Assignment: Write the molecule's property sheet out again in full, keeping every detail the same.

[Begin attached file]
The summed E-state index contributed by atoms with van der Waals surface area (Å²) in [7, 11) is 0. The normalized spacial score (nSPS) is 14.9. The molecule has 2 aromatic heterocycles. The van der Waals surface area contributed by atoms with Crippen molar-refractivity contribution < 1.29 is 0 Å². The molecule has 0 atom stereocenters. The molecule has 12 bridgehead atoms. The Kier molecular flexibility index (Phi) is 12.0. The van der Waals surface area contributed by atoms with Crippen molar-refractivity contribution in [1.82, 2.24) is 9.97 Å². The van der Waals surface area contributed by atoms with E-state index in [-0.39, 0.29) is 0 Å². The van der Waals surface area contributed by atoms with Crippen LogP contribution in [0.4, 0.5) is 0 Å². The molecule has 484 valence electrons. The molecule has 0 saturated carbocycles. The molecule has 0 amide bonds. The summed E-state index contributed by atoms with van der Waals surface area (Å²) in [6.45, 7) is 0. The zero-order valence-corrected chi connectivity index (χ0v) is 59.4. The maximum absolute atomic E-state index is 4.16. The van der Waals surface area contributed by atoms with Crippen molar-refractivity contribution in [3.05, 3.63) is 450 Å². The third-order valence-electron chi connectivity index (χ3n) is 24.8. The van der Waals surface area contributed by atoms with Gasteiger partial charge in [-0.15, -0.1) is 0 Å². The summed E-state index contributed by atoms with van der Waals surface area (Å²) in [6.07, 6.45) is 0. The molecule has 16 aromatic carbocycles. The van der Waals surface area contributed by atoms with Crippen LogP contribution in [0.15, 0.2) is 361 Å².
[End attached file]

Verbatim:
The summed E-state index contributed by atoms with van der Waals surface area (Å²) in [7, 11) is 0. The normalized spacial score (nSPS) is 14.9. The molecule has 2 aromatic heterocycles. The van der Waals surface area contributed by atoms with Crippen molar-refractivity contribution < 1.29 is 0 Å². The molecule has 0 atom stereocenters. The molecule has 12 bridgehead atoms. The Kier molecular flexibility index (Phi) is 12.0. The van der Waals surface area contributed by atoms with Crippen molar-refractivity contribution in [1.82, 2.24) is 9.97 Å². The van der Waals surface area contributed by atoms with E-state index in [-0.39, 0.29) is 0 Å². The van der Waals surface area contributed by atoms with Crippen LogP contribution in [0.4, 0.5) is 0 Å². The molecule has 484 valence electrons. The molecule has 0 saturated carbocycles. The molecule has 0 amide bonds. The summed E-state index contributed by atoms with van der Waals surface area (Å²) in [6.45, 7) is 0. The zero-order valence-corrected chi connectivity index (χ0v) is 59.4. The maximum absolute atomic E-state index is 4.16. The van der Waals surface area contributed by atoms with Crippen molar-refractivity contribution in [3.05, 3.63) is 450 Å². The third-order valence-electron chi connectivity index (χ3n) is 24.8. The van der Waals surface area contributed by atoms with Gasteiger partial charge in [-0.15, -0.1) is 0 Å². The summed E-state index contributed by atoms with van der Waals surface area (Å²) in [6.07, 6.45) is 0. The molecule has 16 aromatic carbocycles. The van der Waals surface area contributed by atoms with Crippen LogP contribution in [0.15, 0.2) is 361 Å².